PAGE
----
Johns Hopkins study: safe drug spaces could drive down drug use

Posted at 6:24 PM, Feb 24, 2017
and last updated 2017-02-24 18:29:12-05

An estimated 19,000 people in Baltimore are injecting drugs and overdose deaths continue to skyrocket all over the metro area, but there is one report from Johns Hopkins Bloomberg School of Public Health that says it could drastically reduce those numbers, by allowing people to shoot up.

They would be called safe consumption spaces and allow people to use their drugs in a safe, clean and protective environment.

It is admittedly a controversial finding, but one a Johns Hopkins professor thinks could work here in Baltimore, facilities one on each side of the city, where drugs can be consumed under medical and counselor supervision.

The goal would be not only reduce overdose deaths and diseases like HIV, but to provide addiction services to those that need it most.

"We meet people where they are and wherever they are in their drug use. We know that ideally, people being clean is the goal, but it takes a really long time to get there," said professor Susan Sherman.

Sherman believes safe consumption spaces could be a tool along with naloxone and treatment centers.

The professor authored the report exploring safe spaces as a strategy for Baltimore City.

Sixty-six cities in 11 countries around the world employ this technique.

The closest is Vancouver where near its facility, the city saw a 35 percent reduction in overdose deaths and more than half of the drug users who used a safe space started addiction treatment.

"Safe consumption spaces are one of those tools that have had demonstrative effectiveness in terms of people going into drug treatment, reducing the burden of HIV, reducing risk behaviors, reducing overdose, saving lives. So, it is one part of a controversial approach to treating drug use," Sherman said.

But the idea, as you would imagine is drawing some vocal critics.

"I call it an intellectual pipe dream. On paper, boy it certainly makes sense, we keep them alive, we give them a clean needle, doesn't work!"

Once Baltimore County's drug czar and former heroin addict himself Mike Gimble says these safe consumption spaces are just another idea that evades the real solution.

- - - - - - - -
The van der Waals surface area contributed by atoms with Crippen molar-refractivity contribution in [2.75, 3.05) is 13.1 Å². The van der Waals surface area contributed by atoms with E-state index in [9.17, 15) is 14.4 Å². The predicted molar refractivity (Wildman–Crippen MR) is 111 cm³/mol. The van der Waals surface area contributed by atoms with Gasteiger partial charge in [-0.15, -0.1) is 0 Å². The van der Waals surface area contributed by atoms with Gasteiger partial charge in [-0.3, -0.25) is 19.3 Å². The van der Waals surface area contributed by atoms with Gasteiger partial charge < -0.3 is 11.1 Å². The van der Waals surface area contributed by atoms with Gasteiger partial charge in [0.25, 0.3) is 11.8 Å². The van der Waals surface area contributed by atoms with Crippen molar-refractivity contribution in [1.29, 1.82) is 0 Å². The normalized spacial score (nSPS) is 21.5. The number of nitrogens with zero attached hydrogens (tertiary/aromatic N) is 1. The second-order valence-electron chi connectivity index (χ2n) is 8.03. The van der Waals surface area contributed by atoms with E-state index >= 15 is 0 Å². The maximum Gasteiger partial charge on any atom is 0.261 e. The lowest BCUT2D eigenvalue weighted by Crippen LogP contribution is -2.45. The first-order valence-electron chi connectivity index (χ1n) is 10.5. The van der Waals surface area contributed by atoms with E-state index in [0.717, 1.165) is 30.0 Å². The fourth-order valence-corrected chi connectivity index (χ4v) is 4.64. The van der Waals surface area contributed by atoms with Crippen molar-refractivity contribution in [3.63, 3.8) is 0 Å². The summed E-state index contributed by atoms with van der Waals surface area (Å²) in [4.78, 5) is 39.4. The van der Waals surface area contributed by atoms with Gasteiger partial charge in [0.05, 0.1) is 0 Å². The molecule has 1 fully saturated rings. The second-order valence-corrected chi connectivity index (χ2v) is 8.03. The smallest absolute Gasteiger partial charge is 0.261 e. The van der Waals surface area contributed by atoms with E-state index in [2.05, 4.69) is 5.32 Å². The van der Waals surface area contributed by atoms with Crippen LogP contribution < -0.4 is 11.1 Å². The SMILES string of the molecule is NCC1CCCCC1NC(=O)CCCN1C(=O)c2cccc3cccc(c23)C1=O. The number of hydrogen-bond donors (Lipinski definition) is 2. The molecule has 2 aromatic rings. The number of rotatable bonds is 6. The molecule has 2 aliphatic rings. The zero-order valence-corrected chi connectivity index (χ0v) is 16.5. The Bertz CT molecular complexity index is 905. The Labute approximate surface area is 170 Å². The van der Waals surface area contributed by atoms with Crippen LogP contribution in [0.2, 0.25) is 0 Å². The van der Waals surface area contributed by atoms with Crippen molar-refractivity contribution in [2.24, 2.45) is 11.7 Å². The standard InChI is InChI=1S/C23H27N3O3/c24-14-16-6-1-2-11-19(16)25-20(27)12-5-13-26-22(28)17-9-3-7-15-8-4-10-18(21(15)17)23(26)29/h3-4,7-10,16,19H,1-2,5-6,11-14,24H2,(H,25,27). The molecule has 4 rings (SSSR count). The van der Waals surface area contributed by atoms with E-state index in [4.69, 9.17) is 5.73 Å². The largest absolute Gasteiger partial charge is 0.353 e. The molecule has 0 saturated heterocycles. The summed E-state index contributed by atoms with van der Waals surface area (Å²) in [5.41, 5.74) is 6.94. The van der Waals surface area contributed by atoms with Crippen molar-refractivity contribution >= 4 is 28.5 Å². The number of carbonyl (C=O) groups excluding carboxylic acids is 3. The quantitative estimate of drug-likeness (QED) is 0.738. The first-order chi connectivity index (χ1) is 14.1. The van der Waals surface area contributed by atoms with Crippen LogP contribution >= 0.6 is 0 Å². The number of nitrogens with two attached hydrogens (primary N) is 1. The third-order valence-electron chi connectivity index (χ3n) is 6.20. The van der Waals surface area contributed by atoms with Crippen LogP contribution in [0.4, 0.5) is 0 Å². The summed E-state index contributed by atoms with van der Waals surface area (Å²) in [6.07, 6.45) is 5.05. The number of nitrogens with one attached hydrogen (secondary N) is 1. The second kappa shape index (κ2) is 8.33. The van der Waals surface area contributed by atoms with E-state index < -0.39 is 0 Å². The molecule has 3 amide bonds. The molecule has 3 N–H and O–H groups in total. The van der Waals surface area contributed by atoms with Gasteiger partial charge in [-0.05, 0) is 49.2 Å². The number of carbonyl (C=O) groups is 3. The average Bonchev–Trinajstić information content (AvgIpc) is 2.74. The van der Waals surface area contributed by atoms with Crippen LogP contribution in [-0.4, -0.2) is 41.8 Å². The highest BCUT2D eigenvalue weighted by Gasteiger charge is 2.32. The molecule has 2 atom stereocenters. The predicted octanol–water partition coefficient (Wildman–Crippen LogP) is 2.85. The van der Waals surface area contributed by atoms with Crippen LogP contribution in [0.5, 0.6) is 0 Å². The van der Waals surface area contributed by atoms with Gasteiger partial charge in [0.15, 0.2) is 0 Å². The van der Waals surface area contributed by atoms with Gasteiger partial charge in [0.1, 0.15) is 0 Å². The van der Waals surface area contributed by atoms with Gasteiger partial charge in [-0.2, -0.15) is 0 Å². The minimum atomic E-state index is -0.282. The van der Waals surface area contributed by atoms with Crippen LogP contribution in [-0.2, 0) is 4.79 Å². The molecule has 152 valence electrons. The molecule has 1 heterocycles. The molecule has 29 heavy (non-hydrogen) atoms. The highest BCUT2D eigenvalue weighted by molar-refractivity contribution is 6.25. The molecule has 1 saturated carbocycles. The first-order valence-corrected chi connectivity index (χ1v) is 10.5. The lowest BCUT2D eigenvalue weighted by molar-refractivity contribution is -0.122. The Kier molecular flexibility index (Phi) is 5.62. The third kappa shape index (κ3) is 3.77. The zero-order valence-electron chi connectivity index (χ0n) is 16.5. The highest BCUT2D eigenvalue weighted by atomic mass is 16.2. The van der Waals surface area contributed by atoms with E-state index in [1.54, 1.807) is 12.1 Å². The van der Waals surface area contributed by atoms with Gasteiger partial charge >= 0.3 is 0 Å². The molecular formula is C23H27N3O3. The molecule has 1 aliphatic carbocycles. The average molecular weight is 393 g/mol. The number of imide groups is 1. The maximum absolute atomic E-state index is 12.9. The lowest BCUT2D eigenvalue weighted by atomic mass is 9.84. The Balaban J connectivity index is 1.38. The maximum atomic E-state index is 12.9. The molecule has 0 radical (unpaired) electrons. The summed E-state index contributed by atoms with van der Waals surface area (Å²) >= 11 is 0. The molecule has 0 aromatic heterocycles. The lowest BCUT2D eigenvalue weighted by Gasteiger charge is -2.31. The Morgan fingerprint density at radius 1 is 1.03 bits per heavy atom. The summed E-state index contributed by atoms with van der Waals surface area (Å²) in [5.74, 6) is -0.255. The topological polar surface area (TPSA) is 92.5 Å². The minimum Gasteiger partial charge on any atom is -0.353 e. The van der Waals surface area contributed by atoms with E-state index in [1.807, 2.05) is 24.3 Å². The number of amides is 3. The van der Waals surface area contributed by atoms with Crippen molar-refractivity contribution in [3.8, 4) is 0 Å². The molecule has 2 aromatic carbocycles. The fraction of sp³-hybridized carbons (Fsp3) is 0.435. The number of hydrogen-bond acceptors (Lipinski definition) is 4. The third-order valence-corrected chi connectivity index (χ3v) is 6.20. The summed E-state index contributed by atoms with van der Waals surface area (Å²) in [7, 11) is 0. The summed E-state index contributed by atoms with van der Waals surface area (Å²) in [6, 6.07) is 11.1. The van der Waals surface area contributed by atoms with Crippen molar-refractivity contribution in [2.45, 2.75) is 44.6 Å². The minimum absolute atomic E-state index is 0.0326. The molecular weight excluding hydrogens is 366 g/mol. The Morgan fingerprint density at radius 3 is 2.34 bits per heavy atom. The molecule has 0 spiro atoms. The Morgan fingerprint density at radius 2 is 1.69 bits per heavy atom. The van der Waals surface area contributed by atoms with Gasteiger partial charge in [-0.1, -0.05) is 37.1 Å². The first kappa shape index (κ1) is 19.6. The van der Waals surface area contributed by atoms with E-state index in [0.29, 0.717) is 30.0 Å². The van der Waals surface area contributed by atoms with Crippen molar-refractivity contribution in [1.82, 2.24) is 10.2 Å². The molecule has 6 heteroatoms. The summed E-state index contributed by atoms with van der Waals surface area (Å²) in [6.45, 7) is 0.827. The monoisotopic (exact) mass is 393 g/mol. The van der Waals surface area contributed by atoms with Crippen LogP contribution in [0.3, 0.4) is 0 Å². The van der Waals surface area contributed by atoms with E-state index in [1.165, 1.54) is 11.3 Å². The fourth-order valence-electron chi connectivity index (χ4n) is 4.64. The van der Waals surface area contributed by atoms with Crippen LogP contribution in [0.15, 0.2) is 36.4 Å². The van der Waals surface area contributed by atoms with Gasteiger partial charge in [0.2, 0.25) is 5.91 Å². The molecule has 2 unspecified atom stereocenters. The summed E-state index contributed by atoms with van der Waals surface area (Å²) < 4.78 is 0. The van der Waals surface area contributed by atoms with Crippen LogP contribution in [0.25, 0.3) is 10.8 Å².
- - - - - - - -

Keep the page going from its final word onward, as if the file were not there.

He says the state needs to finally pony up for long term care and treatment facilities and anything else will simply fall short.

"It can be done. They just don't want to do it. They want these fancy, sexy programs that get them on the 6 o'clock news but they don’t help. They don't make a difference. And until we have long term treatment, any one of these goofy intellectual ideas are not gonna work because they don't understand the addict," Gimble said.

But Professor Sherman says open your eyes.

According to the Baltimore Health Department, 2015 in Baltimore saw just under 400 overdose deaths, in just the first 9 months of 2016 that number jumped to nearly 500.

Sherman says it is time to try something, especially a technique backed by data.

"There are actually evidence based things such as consumption spaces that we know have a positive effect, I don't know why we wouldn’t use every possible measure, every possible intervention to help people during and hopefully get out of their addiction,” Sherman said.

There are legal barriers to an idea like this.

If instituted, Baltimore would be the first city in the US to have these spaces although city's like Seattle and San Francisco are closer to implementing the idea.

Baltimore has a history of leading the nation in these kinds of ideas, in 1994, charm city became the first city in the country to have a clean needle exchange program to help combat HIV and AIDS."

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